Jul 1, 2011

- Two Personality Traits Every Leader Needs

1. Intellectual curiosity: People associate leadership with bold action, but most bad decisions come down to one simple fact: you’ve made a bold decision before having all the facts.  Curiosity includes getting to the bottom of what’s going on, why it happened, and what the underlying causes are.
Curiosity implies a desire to learn.  As Warren Bennis says, great leaders are “conceptualists.”  They dig into big ideas and see how they apply.  Without curiosity, leaders make decisions based on politics and expediency.
Curiosity includes a love of listening.  My colleague Mark Goulston, a leadership expert and psychiatrist, wrote a book that is perfectly titled: Just Listen.  (The book is available from the American Management Association as a free ebook.)  Many of the worst leaders I know don’t listen, don’t like to listen, and hide in their offices talking to a small circle of people who think like they do.
Companies that lack curiosity don’t see the need for change coming until it’s too late.  Circuit City, Sears, and Blockbuster come to mind.
2. Courage to stand by values: The–say it with me–”Weiner affair” shows us what happens when people act on impulses rather than values.  Courage goes far beyond avoiding moral lapses.  It means finding a set of principles that the leader will use to make decisions, so that no one doubts where they stand.  Courage is what gives leaders the intestinal fortitude to make decisions that will draw fire from nay-sayers.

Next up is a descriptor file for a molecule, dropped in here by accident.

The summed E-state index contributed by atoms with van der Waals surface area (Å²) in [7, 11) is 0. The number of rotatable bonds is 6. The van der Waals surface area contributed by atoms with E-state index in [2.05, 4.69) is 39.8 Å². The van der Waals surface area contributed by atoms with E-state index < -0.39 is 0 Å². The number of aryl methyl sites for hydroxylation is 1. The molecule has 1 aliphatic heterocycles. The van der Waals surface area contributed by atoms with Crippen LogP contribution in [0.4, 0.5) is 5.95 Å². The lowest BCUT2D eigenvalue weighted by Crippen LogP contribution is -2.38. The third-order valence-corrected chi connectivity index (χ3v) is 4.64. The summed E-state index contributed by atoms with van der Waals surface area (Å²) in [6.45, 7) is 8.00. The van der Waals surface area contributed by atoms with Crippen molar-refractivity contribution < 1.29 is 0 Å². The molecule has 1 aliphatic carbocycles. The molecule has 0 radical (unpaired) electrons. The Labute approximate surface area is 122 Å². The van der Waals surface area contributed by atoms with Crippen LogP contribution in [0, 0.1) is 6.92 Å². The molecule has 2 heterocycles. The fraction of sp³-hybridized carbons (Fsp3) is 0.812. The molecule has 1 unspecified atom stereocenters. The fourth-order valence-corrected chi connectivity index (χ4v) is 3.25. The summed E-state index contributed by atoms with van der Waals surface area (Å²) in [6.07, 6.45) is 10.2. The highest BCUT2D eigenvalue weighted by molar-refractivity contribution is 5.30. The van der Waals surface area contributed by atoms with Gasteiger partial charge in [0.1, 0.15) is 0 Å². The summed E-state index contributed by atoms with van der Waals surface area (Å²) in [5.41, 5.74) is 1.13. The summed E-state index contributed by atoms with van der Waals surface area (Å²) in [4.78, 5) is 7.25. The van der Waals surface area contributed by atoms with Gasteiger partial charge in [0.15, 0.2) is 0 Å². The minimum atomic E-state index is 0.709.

Companies that lack courage strike people as spineless or lacking a conscience.  The list includes not only Enron and WorldCom, but also Whirlpool, Kmart, and Nokia.   In all three cases the companies failed to take bold actions that could have redefined their markets.
Leaders lack the resolve to stop doing something unethical, or don’t venture out in bold new directions.
Reading Warren Bennis reminded me that change has no constituents.  A courageous decision will result in critics shooting spit wads of cynicism and sarcasm.  The leader must demonstrate curiosity to fully understand the situation, and then courage to make the best decisions for everyone.  If the leader caves into criticisms prematurely, then the nay-sayers start running the place.  Vision is discarded and mediocrity is the future.
Curiosity and courage have a tension between them, and neither is an end in itself.  Too much curiosity and the leader is weak and indecisive.  Too much courage and the leader is brazen and thoughtless.

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